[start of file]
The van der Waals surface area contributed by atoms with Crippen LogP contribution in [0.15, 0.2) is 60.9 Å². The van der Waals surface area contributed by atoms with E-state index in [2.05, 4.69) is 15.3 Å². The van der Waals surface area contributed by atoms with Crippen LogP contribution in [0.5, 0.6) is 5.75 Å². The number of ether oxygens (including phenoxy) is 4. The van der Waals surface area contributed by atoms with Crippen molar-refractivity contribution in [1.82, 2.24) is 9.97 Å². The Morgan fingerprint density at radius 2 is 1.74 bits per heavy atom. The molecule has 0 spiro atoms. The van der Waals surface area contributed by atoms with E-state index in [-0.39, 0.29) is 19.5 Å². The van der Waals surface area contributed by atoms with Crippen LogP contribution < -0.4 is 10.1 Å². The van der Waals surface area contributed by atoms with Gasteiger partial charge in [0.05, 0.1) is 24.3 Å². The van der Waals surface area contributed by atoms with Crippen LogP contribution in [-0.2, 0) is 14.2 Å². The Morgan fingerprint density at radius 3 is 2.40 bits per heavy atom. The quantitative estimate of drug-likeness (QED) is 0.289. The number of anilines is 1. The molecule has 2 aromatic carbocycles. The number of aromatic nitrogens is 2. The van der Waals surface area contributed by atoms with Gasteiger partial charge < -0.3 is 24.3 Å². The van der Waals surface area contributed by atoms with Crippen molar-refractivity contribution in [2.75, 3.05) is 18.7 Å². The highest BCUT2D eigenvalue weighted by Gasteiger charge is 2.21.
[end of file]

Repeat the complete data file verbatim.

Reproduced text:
The van der Waals surface area contributed by atoms with Crippen LogP contribution in [0.15, 0.2) is 60.9 Å². The van der Waals surface area contributed by atoms with E-state index in [2.05, 4.69) is 15.3 Å². The van der Waals surface area contributed by atoms with Crippen LogP contribution in [0.5, 0.6) is 5.75 Å². The number of ether oxygens (including phenoxy) is 4. The van der Waals surface area contributed by atoms with Crippen molar-refractivity contribution in [1.82, 2.24) is 9.97 Å². The Morgan fingerprint density at radius 2 is 1.74 bits per heavy atom. The molecule has 0 spiro atoms. The van der Waals surface area contributed by atoms with E-state index in [-0.39, 0.29) is 19.5 Å². The van der Waals surface area contributed by atoms with Crippen LogP contribution < -0.4 is 10.1 Å². The van der Waals surface area contributed by atoms with Gasteiger partial charge in [0.05, 0.1) is 24.3 Å². The van der Waals surface area contributed by atoms with Crippen LogP contribution in [-0.2, 0) is 14.2 Å². The Morgan fingerprint density at radius 3 is 2.40 bits per heavy atom. The quantitative estimate of drug-likeness (QED) is 0.289. The number of anilines is 1. The molecule has 2 aromatic carbocycles. The number of aromatic nitrogens is 2. The van der Waals surface area contributed by atoms with Gasteiger partial charge < -0.3 is 24.3 Å². The van der Waals surface area contributed by atoms with Crippen molar-refractivity contribution in [2.75, 3.05) is 18.7 Å². The highest BCUT2D eigenvalue weighted by Gasteiger charge is 2.21.